The Budapest Festival Orchestra takes Carnegie Hall.
|Budapest Festival Orchestra conductor Iván Fischer.|
This year the Budapest Festival Orchestra has built a strong reputation with New York audiences. Last spring, Iván Fischer's band roared through The Rite of Spring. Last summer, they offered a compelling, fully-staged Don Giovanni at Mostly Mozart. Saturday night's concert at Carnegie Hall, featuring the music of Bartók and Schubert only added to that legacy.
Mr. Fischer chose an unusual seating arrangement for his players. Woodwinds were placed at the front, with the principal oboe in front of the concertmaster. All the bassists used five-string instruments. They were dead center, behind the brass. Other players moved around depending on which piece was being played.
The program opened with a Bartók rarity: settings of Hungarian Peasant Songs. These works were played with firm brass tones (especially from the trombones) and delicate, playful work from the oboe and clarinet. The tuba, moved to the front for these pieces enjoyed great prominence. Following what seems to be a trend among orchestras this year, Mr. Fischer had his violins and violas play these songs standing up.
The orchestra was joined by soloist András Schiff for Bartók's Second Piano Concerto. Mr. Schiff remains a sublime pianist, bringing out the lyric beauty in Bartok's high-speed, staccato keyboard figures and displaying a smooth legato. The solo part seemed to spill from his fingers in the slow second movement, accompanied by Mr. Fischer with a delicate, pointillist beauty. It's not surprising that these two Hungarian musicians work in a smooth tandem--they recorded all three Bartók concertos together for Teldec. Moreover, they were at school together.
Mr. Schiff held the Hall rapt in the last movement. His hands fluttered and dove over the keyboard, at one point bouncing out the melody in the high register with his right as his left raced up the lower regions. It was stunning playing, met with an enthusiastic reception. The soloist obliged the adulation with a pair of encores: a Schubert Impromptu and Liszt's lyrical Hungarian Rhapsody No. 5.
Schubert's Ninth Symphony sat in a drawer at the Gesellschaft der Musikfreunde in Vienna for a decade. In 1838, ten years after Schubert's death, it was shown to composer/critic Robert Schumann. Dubbed the "Great" Symphony, the Ninth has since become an orchestra standard, the most popular Schubert symphony besides the "Unfinished."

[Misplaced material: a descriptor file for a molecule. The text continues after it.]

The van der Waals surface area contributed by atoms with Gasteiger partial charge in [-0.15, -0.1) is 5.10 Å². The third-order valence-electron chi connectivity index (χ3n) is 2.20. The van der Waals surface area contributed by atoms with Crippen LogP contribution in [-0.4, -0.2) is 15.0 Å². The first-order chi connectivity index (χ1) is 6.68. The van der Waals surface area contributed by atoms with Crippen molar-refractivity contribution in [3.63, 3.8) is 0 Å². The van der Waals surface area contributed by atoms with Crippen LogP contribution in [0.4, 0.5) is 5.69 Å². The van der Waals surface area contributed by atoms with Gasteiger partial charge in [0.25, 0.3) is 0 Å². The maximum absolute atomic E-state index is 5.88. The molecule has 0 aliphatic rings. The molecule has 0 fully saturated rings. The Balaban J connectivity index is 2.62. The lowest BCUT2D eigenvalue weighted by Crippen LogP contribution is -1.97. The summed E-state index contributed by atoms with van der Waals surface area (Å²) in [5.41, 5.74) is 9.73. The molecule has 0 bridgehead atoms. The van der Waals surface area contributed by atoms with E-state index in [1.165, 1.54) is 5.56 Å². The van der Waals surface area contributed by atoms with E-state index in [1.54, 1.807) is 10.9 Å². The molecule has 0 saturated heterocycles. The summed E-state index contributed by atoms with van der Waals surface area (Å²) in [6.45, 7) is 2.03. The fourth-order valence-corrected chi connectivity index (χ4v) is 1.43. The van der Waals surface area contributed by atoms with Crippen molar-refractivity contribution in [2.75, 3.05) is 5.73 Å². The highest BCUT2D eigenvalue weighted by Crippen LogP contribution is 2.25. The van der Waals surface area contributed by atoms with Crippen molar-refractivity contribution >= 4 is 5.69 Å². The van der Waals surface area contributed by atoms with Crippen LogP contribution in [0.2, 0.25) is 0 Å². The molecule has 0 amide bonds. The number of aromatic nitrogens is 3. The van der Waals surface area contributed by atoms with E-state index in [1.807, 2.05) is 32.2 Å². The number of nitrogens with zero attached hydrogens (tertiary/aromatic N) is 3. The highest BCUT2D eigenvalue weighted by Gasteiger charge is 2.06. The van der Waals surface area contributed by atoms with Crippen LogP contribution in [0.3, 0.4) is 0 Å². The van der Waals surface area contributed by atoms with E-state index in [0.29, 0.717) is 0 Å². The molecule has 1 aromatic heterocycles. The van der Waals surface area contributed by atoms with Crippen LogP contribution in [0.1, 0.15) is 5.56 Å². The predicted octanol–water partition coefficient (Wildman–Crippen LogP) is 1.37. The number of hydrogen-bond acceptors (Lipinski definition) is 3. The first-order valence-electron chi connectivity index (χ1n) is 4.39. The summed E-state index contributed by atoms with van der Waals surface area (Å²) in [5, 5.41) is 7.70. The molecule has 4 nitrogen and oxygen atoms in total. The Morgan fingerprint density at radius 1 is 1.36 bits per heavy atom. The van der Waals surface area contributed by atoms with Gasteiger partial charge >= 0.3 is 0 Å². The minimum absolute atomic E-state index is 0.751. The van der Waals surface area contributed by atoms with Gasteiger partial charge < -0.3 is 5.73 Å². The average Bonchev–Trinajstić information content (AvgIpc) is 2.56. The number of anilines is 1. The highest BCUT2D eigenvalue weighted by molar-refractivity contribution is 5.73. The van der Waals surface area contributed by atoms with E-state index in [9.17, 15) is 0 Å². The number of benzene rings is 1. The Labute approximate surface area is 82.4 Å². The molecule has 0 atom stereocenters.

Mr. Fischer's interpretation did much to blow the dust from this well-traveled score. Schubert's innovative combination of wind, horns and trombone stands at the core of this work, and Mr. Fischer's choice to move the winds forward led to a superbly balanced sound.
A noble, searching horn theme started the first movement, taken here at a slightly fast pace. Mr. Fischer maintained this momentum through the work, letting the eloquence of Schubert's echoing conversation between winds and strings speak for itself. The climax of the opening movement surged with joy and power that belied the composer's dire last years.
The two dance movements, a fleet-footed Andante and joyful Scherzo also featured expert playing from the Budapest winds. Mr. Fischer drew extra reserves of power for the final Allegro, bringing the argument of this long symphony to a giddy climax. The last phrases, with staccato trumpets and stomping tuba sounded like a happy round dance, a rustic celebration in the tradition of Beethoven's Sixth.
The orchestra ended with what Mr. Fischer announced as their traditional encore: a cheerful and very Hungarian dance. It was a strong end to a solid program, another feather in the cap for this excellent, innovative and rapidly rising European orchestra.